WILFORD: Raising The Debt Ceiling Didn’t Work The Last 25 Times, So Congress Is Trying Again

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Andrew Wilford National Taxpayers' Union Foundation
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Whoever said “if at first you don’t succeed, try, try again” probably wasn’t trying to give advice to Congress on raising the debt ceiling. And even if they were, they probably would have recommended giving it a rest after the first 25 failed attempts.

That number, 25, is the number of times that Congress has raised the debt ceiling since 1993. Since then, the national debt has increased from around $4 trillion to well over $28 trillion, accelerating at a dramatic pace over the past few years.

The last time Congress raised the debt ceiling was back in July of 2019, when the national debt had not yet reached $23 trillion. Back then, things looked scary — there was no plan to address the $82 trillion deficit Medicare and Social Security were set to run over the next 30 years, and the debt-to-GDP ratio was set to double to 152 percent over that same time period. The only meaningful legislative effort towards reining in out-of-control spending, budget caps put in place by the Budget Control Act, had been set aside by bipartisan agreement as soon as they became inconvenient.

But if that fiscal situation in 2019 was scary, the current one is downright terrifying. A once-in-a-century pandemic has provided an unfortunate reminder of why fiscal responsibility is important in the absence of a crisis: rather than coming from an existing rainy-day fund responsible fiscal custodians might have put in place, the emergency spending necessary to allow the economy to “hibernate” during economic lockdowns added to an pre-existing crisis.

And Congress has learned no lessons at all from this debacle. After two straight years of running $3 trillion budget deficits during the pandemic, Congress has spent 2021 passing a $1.9 trillion stimulus package and a $1.2 trillion infrastructure bill, while also attempting to push through an enormous reconciliation bill.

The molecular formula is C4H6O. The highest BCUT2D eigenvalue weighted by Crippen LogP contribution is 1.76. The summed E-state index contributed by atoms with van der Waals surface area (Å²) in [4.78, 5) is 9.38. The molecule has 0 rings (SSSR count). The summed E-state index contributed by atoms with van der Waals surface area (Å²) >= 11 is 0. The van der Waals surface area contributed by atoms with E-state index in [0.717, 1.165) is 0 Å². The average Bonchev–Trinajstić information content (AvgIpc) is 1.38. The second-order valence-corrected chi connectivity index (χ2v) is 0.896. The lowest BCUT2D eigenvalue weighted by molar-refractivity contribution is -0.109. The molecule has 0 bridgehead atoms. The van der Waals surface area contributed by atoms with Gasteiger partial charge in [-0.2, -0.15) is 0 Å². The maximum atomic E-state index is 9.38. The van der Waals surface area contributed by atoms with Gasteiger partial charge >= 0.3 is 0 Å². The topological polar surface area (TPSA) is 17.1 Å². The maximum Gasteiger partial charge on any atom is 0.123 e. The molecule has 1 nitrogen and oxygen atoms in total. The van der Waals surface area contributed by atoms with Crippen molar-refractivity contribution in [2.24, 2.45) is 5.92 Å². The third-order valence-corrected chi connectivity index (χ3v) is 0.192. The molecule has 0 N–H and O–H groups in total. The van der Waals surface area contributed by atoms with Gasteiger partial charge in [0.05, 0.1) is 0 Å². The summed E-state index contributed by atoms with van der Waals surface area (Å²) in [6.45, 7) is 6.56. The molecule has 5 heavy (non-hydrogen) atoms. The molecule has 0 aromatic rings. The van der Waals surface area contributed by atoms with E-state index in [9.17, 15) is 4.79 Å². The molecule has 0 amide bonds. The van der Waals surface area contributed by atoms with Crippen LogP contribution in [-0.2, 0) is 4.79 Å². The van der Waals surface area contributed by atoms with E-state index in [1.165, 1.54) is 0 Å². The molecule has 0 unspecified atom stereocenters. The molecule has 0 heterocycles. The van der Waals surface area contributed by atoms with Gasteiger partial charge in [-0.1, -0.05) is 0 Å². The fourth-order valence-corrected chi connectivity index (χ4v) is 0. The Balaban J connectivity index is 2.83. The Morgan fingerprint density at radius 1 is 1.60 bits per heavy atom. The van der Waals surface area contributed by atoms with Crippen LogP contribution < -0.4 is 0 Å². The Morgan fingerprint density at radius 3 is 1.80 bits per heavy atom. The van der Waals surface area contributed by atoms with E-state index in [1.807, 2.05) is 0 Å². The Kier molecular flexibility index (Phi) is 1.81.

The latest release of the Congressional Budget Office’s (CBO) Long-Term Budget Outlook (published before the passage of the infrastructure bill) shows just how much worse things have gotten. The debt-to-GDP ratio thirty years out from now, concerning when it was projected to reach 152 percent, is now set to top 200 percent.

It’s not merely academic. At a minimum, maintaining a large national debt entails significant costs in terms of the need to service the debt. Paying interest on the debt last year cost $345 billion, about three-quarters of the cost of the Medicaid program, and that is with historically low interest rates.

Taxpayers can’t count on the cost remaining that “cheap” as the debt burden grows larger and investors lose confidence in its sustainability. Thirty years from now, the CBO projects that the cost of servicing the debt will greatly exceed the cost of Social Security, and nearly reach the cost of Medicare and Medicaid combined.

And that’s among the tamest of the potential issues with an enormous national debt. Another problem is the potential to “crowd out” other private investment, as businesses are left cash-starved as investors use up all their investment cash on Treasury bonds, and worse. Most concerning is the possibility of a market panic should investors lose confidence in the country’s ability to pay its debts, likely triggering a major global recession.

Congress’s continued plodding towards a fiscal crisis is particularly frustrating given its refusal to pursue common-sense reforms. The National Taxpayers Union has offered several reform options, including a new program of discretionary spending caps, cutting spending in areas that have bipartisan agreement, taking up bipartisan budget process reform proposals, and making a genuine effort to address unsustainable entitlements.

Unfortunately, Congress seems to prefer simply to continue kicking the can down the road with another debt ceiling extension. That’s not going to change until taxpayers convince their representatives that the national debt is more than just an inconvenience to work around with tricks and gimmicks.

Andrew Wilford is a policy analyst at the National Taxpayers Union Foundation, a nonprofit dedicated to tax policy research and education at all levels of government.